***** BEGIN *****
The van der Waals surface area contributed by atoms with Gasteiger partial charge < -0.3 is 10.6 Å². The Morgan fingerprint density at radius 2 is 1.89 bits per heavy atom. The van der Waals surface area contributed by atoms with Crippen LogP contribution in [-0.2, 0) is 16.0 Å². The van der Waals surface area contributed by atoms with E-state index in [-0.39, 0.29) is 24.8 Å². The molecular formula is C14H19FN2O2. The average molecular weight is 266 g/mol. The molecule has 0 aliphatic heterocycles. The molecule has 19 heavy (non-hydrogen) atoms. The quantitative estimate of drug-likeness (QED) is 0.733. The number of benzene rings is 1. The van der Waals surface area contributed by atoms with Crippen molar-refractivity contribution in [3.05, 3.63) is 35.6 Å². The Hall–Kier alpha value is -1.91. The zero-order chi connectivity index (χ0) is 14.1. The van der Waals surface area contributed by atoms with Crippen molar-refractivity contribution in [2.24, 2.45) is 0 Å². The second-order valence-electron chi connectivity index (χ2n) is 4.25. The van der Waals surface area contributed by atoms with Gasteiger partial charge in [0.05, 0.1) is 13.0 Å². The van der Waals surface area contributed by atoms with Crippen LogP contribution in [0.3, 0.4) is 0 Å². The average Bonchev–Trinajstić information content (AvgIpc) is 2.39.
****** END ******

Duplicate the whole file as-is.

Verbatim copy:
The van der Waals surface area contributed by atoms with Gasteiger partial charge < -0.3 is 10.6 Å². The Morgan fingerprint density at radius 2 is 1.89 bits per heavy atom. The van der Waals surface area contributed by atoms with Crippen LogP contribution in [-0.2, 0) is 16.0 Å². The van der Waals surface area contributed by atoms with E-state index in [-0.39, 0.29) is 24.8 Å². The molecular formula is C14H19FN2O2. The average molecular weight is 266 g/mol. The molecule has 0 aliphatic heterocycles. The molecule has 19 heavy (non-hydrogen) atoms. The quantitative estimate of drug-likeness (QED) is 0.733. The number of benzene rings is 1. The van der Waals surface area contributed by atoms with Crippen molar-refractivity contribution in [3.05, 3.63) is 35.6 Å². The Hall–Kier alpha value is -1.91. The zero-order chi connectivity index (χ0) is 14.1. The van der Waals surface area contributed by atoms with Crippen molar-refractivity contribution in [2.24, 2.45) is 0 Å². The second-order valence-electron chi connectivity index (χ2n) is 4.25. The van der Waals surface area contributed by atoms with Gasteiger partial charge in [0.05, 0.1) is 13.0 Å². The van der Waals surface area contributed by atoms with Crippen LogP contribution in [0.3, 0.4) is 0 Å². The average Bonchev–Trinajstić information content (AvgIpc) is 2.39.